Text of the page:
Charles Bradley lends some soul to Best of Hot Docs
Alex Brough financedCharles Bradley: Soul of America out of his own pocket, calling the film “about as indie as you can get”. But the dividends for the producer (and former Vancouverite) have been spectacular. “It was like a religious experience,” he tells the Straight in a call from New York City. “His story needed to be shared, you know? He’s just such a beautiful man, and so inspiring.”
Director Poull Brien’s experience was no less ecstatic, especially since he was questioning the trajectory his own life had taken when shooting began on the project in November 2010. “I’m here watching this guy who’s had it 50 times harder than I’ve ever had it,” Brien recalls in a separate conversation, “and he’s still chugging along. For me, it was almost like a big hug from the universe.”
This is fairly typical of the Charles Bradley effect, as anyone who saw the soul singer’s Biltmore Cabaret show last year will tell you. “Charles gets on-stage and he brings people to tears,” Brien says. “But,” he adds, “a lot of them don’t really know what he’s been through.”
Charles Bradley: Soul of America—which concludes the three-day Best of Hot Docs festival at the Vancity Theatre on Sunday (June 24)— vividly tells the story. The singer’s association with Daptone Records guaranteed a certain amount of attention when his debut album, No Time for Dreaming, was released in 2011 (and Brien’s behind-the-scenes footage of the Brooklyn neo-soul label is a nice bonus for record nerds). But it’s Bradley’s mythic back story and almighty mojo that make the film so riveting. As his guitarist and songwriting partner, Thomas Brenneck, tells the filmmaker: “Charles has got the craziest stories. The craziest stories.”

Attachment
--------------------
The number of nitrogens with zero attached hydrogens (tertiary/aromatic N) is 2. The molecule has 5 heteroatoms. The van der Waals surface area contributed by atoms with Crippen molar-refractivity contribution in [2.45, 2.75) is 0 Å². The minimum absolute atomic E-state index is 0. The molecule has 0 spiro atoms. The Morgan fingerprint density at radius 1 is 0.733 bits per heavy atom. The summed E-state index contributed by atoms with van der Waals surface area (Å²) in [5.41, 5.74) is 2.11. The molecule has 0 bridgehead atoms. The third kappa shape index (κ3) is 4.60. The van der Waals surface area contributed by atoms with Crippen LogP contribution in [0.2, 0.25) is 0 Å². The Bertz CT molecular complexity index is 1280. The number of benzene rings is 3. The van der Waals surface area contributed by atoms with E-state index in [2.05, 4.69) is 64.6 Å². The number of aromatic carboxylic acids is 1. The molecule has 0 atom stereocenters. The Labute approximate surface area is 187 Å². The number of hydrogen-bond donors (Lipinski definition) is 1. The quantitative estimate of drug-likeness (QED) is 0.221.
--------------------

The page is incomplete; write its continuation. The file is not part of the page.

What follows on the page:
Bradley’s life is a relentlessly grim catalogue of abandonment, poverty, prejudice, and murder. By the time he made his first real record at the tender age of 62, he was living in the projects, learning how to read, and struggling to pay his infirm mother’s mortgage as a James Brown impersonator called Black Velvet. Despite being “taken advantage of at every turn”, as Brien characterizes it, Bradley himself remains miraculously positive and heartbreakingly sincere.
“Charles is a very spiritual guy,” Brien states. “Beyond that, I don’t know, man—it’s the intangible. How did he get to be such a beautiful guy? How was it that this beautiful thing came out of such a rocky and turbulent childhood?”
No Time for Dreaming ended up becoming one of the best-selling indie albums of 2011. After returning from a tour of Europe, Brien says, Bradley told him: “Poull, this damn thing done went crazy,” but Charles Bradley: Soul of America has a significance greater than its happy ending. “More than ever,” Brough says, “people want to see that there’s still good out there and there are still good people that are succeeding.”
On that note, Bradley is reportedly finding it a lot easier to pay Mom’s mortgage these days.
Best of Hot Docs runs at the Vancity Theatre from Friday to Sunday (June 22 to 24).